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These new findings reduce the key space down to just a port number and an eight character string of uppercase and lowercase letters. This allows scripted attacks to enumerate all Cloud at Cost VNC Sessions and is significantly more feasible to bruteforce than previously expected with four unique parameters. Just like with the sniffing of the plaintext GET request, once an attacker learned the URL they could simply wait for a user to login—or worse yet—the user might have left a user on their VM logged in thinking to get console access you must first be authenticated with panel.cloudatcost.com.

Part 3 – Leaking Keystrokes

Once the user has successfully connected to the VNC server we see a request to a resource called, “/websockify” followed by TCP data and “Websocket Binary.” While the session is using HTTP, the actual VNC data is encrypted according to the JavaScript files loaded by the webpage. I didn’t know much about what “flavor” of VNC they are using so I attempted to collect information from the server by generating an error. I discovered this can be done by either removing all get parameters or by typing in the incorrect sha1hash value. Once you do this, there will be a red banner displaying an error message. Once an error is generated, if we read the page source, we can view the JavaScript used for the VNC user interface, along with the version of VNC and what files are loaded in.

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Once I learned that Cloud at Cost is using noVNC I began to read up on the protocol along with the local JS files that were used for the VNC session. noVNC traditionally runs over the Remote Frame Buffer (RFB) protocol and there are a few important things to understand about the protocol:

  1. Input Protocol
    1. Input is sent to the server on each key press
  1. Protocol Messages
    1. Uses either a byte stream or is message-based
  1. Server Response
    1. Server responds with JPEGs from VNC session
  1. Protocol Stages
    1. Handshake
    2. Initialization Phase
    3. Normal Protocol Interaction

It is at this point I start up a new Wireshark capture and record myself connecting to VNC and then logging into my virtual machine. When reviewing the traffic, I noticed a lot of masked data:

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Even though the Websocket stream is encrypted, when viewing only the masked data in Wireshark we see what appears to be a plaintext ‘r’. I then look at the next Websocket packet with the same data only the second hex value changes from “0x01” to “0x00”. I then learn, the two leading hex values “0x04” and “0x01” are representative of a key being pressed down on the keyboard and “0x04” and “0x00” is the key being released. By the third packet, I fully see a ‘o’ to demonstrate me typing in the string “root” with key presses and key releases.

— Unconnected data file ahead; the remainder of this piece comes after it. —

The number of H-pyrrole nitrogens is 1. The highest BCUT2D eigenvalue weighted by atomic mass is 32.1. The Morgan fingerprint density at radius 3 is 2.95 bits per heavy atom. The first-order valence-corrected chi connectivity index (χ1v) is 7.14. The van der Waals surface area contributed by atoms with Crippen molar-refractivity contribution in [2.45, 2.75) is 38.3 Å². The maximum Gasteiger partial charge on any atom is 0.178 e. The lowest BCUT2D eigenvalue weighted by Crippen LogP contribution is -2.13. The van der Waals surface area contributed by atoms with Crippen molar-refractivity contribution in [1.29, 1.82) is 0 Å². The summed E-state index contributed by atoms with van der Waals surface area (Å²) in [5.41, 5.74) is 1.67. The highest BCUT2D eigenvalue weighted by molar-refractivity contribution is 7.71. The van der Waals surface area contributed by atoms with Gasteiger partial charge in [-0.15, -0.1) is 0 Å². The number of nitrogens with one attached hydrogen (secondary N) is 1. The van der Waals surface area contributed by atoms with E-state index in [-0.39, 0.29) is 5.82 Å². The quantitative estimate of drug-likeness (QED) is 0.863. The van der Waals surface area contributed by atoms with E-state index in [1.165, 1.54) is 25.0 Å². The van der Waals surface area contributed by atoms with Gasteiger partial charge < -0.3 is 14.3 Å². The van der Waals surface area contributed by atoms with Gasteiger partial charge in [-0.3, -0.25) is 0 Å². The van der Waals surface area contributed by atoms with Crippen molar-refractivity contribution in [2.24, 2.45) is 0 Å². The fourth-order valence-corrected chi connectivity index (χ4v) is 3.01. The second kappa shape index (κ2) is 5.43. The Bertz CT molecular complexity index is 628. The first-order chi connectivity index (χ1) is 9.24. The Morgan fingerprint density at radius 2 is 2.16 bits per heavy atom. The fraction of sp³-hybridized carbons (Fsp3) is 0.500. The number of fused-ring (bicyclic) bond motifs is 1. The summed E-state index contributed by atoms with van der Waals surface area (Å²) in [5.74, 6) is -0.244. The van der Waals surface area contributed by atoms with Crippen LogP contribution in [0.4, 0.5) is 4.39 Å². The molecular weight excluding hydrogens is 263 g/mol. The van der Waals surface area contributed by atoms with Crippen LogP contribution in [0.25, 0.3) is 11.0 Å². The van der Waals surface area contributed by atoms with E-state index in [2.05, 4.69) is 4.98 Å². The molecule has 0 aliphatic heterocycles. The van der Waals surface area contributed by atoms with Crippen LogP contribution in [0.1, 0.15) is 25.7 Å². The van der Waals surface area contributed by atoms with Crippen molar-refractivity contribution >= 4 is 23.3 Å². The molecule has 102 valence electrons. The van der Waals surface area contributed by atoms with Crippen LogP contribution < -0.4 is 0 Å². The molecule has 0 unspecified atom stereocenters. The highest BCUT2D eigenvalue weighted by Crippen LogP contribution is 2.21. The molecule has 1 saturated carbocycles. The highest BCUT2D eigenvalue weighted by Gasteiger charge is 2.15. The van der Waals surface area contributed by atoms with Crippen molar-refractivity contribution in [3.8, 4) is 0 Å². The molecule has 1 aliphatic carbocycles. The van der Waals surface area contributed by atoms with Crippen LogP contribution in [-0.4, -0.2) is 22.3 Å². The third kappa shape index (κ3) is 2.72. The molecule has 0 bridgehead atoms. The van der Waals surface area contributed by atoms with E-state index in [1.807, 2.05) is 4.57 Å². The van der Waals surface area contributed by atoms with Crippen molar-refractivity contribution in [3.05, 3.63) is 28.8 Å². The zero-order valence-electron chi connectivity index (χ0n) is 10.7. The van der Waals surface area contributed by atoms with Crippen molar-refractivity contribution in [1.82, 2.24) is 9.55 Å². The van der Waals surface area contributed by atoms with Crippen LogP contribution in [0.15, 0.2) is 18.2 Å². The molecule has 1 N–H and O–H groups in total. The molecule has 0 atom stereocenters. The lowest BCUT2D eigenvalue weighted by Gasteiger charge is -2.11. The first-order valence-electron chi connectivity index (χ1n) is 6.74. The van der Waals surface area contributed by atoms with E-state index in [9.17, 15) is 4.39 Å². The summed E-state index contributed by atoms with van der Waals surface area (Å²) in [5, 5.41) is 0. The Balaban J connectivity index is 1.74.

I write a simple script that reads hex that has been exported from the packet capture and decodes all the hex characters that have been transmitted over the wire.

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It becomes evident that even though encryption is enabled for the RFB connection, the entire payload is not encrypted. This can be used by an attacker to see each key a Cloud at Cost user presses during the VNC connection.

Conclusion

I have demonstrated that an unsophisticated attacker can not only enumerate and access VNC sessions but also capture all user input sent to the server. I believe it is in the best interest of Cloud at Cost to remediate these vulnerabilities as they undermine the security of their product. Without a mitigation deployed, most security measure thought to be employed can be circumvented as explained. This could result in customer’s virtual machines being compromised or customers losing faith in the product altogether. I have contacted Cloud at Cost on three separate occasions and am awaiting a response.